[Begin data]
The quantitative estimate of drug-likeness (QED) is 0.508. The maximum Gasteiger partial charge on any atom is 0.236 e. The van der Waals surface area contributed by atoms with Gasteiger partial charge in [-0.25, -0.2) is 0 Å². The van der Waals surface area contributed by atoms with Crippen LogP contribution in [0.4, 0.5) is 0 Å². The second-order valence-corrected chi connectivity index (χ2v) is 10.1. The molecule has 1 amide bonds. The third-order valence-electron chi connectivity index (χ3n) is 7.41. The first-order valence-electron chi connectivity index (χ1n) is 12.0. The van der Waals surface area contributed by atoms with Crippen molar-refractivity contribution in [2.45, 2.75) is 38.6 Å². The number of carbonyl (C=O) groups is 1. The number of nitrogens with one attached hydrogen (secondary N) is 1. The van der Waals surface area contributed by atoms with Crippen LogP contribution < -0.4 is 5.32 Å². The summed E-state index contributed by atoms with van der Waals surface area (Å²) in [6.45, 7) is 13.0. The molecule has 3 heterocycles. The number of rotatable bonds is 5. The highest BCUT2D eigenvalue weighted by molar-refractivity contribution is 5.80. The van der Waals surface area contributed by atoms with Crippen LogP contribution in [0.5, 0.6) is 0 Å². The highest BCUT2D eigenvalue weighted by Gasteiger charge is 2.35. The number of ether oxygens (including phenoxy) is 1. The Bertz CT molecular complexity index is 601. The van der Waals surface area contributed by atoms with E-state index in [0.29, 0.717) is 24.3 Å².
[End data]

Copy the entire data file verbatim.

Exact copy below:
The quantitative estimate of drug-likeness (QED) is 0.508. The maximum Gasteiger partial charge on any atom is 0.236 e. The van der Waals surface area contributed by atoms with Gasteiger partial charge in [-0.25, -0.2) is 0 Å². The van der Waals surface area contributed by atoms with Crippen LogP contribution in [0.4, 0.5) is 0 Å². The second-order valence-corrected chi connectivity index (χ2v) is 10.1. The molecule has 1 amide bonds. The third-order valence-electron chi connectivity index (χ3n) is 7.41. The first-order valence-electron chi connectivity index (χ1n) is 12.0. The van der Waals surface area contributed by atoms with Crippen molar-refractivity contribution in [2.45, 2.75) is 38.6 Å². The number of carbonyl (C=O) groups is 1. The number of nitrogens with one attached hydrogen (secondary N) is 1. The van der Waals surface area contributed by atoms with Crippen LogP contribution < -0.4 is 5.32 Å². The summed E-state index contributed by atoms with van der Waals surface area (Å²) in [6.45, 7) is 13.0. The molecule has 3 heterocycles. The number of rotatable bonds is 5. The highest BCUT2D eigenvalue weighted by molar-refractivity contribution is 5.80. The van der Waals surface area contributed by atoms with Crippen LogP contribution in [0.5, 0.6) is 0 Å². The highest BCUT2D eigenvalue weighted by Gasteiger charge is 2.35. The number of ether oxygens (including phenoxy) is 1. The Bertz CT molecular complexity index is 601. The van der Waals surface area contributed by atoms with E-state index in [0.29, 0.717) is 24.3 Å².